New Delhi: Each year, Diwali festivities leave the air in Delhi thick with deadly smog and suspended particles, posing a serious health threat as it leads to medical problems like breathing issues, allergies and asthma attacks. Last year post Diwali, and on the back of crop burning in Punjab and Haryana, the air pollution in Delhi was said to be at dangerous levels and the worst in 10 years. After the festival, the Supreme Court in November 2016, in response to a 2015 petition flagging the alarming rise in pollution levels after Diwali by three young children between six years and 14 months old, banned the sale of crackers within the National Capital region. The Supreme Court however in September this year suspended the ban and allowed the sale of crackers, saying a complete ban would be an “extreme step”, and a “graded approach” was needed to tackle pollution. But considering the air pollution levels get dangerously high during Diwali, the top court has re-imposed the ban on cracker sales till November 1 in Delhi, the 11th worst polluted city in the world according to a report by World Health Organisation (WHO). On one side, Delhi’s top doctors not only welcomed the decision prohibiting the sale of firecrackers in Delhi-NCR but declared air pollution a ‘public health emergency’.
Delhi’s prominent doctors came together to discuss the ill effects of air pollution and expressed the hope that ban on firecrackers sales would ensure a relatively cleaner Diwali this year. They even urged people to celebrate green Delhi.
However, the firecracker sellers and manufacturers are against the ban and said that their earnings will be hit hard. Many fear huge losses, claiming that they are left with stacks of unsold firecrackers worth lakhs. “We already have stock from the last year. A few weeks ago, the Supreme Court ordered us to sell the firecrackers, now after the ban the stock that we have bought this year would go on for sale next year. It’s a huge loss,” said Ajit, President, Firecracker Market Association, Delhi.
Responding to the concerns raised by firecracker sellers, Dr Arvind Kumar, Head of Lung Foundation said, “People whose livelihood have been affected by the ban of firecrackers can find another source of livelihood or even a job but individuals whose lung would get affected due to breathing toxic air will never get its healthy lung back.”
While highlighting the difference it makes to person’s lungs just in the time around Diwali, Dr Kumar said, “As chest surgeon I have been looking at lungs for the last 25 years, and I have noticed a sea change in the color of lungs. 25 years back, I would mostly see pink lungs in non-smokers body and blackish kind of lung in smokers’ body. But these days, even in teenagers who are non-smokers, we have seen blackish area (deposited toxins) in the lungs. It’s a matter of grave concern. He added that those suffering from chronic pulmonary diseases or having weak immunity could develop serious short term and long term lung damage.
Pollution is not a religious or a political issue, but a serious medical issue – a national health emergency. Health consequences due to air pollution are going to be disastrous and the time to act is now, Mr Kumar further added.
Dr Naresh Trehan, Chairman and Managing Director of Medanta welcomed the ban and said, “There are two aspects of it – one is culture wherein people are questioning why the court has banned the sale of crackers, the other part is reality that we are living in toxic gas chambers, which is just anti-human. For asthma patients, it is like poison. Children are the most vulnerable lot as the toxins present in the polluted air actually affect the development of brain in developing children.”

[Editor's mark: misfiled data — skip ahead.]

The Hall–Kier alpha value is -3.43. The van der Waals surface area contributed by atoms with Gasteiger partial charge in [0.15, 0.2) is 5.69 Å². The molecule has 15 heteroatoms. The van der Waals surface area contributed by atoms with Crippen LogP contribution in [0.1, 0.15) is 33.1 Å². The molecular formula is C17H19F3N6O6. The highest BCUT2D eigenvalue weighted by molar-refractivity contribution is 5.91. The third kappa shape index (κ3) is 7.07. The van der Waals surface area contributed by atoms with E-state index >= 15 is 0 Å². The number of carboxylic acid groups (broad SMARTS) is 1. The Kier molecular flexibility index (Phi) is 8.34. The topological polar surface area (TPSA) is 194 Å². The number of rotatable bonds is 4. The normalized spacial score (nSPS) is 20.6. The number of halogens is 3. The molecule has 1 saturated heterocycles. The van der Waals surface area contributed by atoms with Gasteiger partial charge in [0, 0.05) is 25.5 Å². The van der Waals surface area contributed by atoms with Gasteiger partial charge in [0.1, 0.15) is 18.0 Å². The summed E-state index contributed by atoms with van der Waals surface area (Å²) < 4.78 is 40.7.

Adding to what heart specialist Dr Trehan said, Dr Harsh Mahajan, Founder & Chief Radiologist, Mahajan Imaging, stated that the usage of firecrackers on Diwali acts as a catalyst to take the air pollution beyond the permissible limits. Children should be aware of the ill effects of air pollution and they should act as game changer to actually motivate their families to stop firing the firecrackers. “The ban of firecrackers is just an attempt to highlight the fact that air pollution becomes horrendous during Diwali,” Dr Mahajan added.
While speaking on how air pollution can be curbed and if the ban on firecrackers sale would help in the longer run, Dr Navin Dang of Dr Dangs Lab said, “I wish and I hope that health becomes an election issue. Till the time, health becomes an election issue at national level; it will never get the priority it deserves. Dr Dang also advocated the need to change this concept among children that Diwali is not just a festival for firing firecrackers but is a festival of light, peace and happiness.
With the ban on sale of firecrackers, people will not stop; they will ultimately find a way out to buy the crackers. Rather, we should ban the usage of fire crackers in the larger interest of children, in the general interest of the nation, Dr Dang further added.
Notably, the Supreme Court’s verdict of banning the sale of firecrackers ahead of Diwali is a step taken to assess whether such a ban has an effect on improving the air quality. The court at the same time also said those who had firecrackers can still burst them on October 19, when people across the country will celebrate the festival of lights by lighting lamps and bursting crackers.
Though the top court has banned the sale of firecrackers stating, “There is virtually a consensus in the society that fire crackers should not be burnt during Diwali. Adverse effects have been witnessed year after year. Air Quality deteriorates abysmally and alarmingly, and the city chokes. The air pollution even leads to closing of schools as it affects congnitive development in 7-10 year olds.” But the big question is how this will be implemented, as there’s no ban of lighting the firecrackers.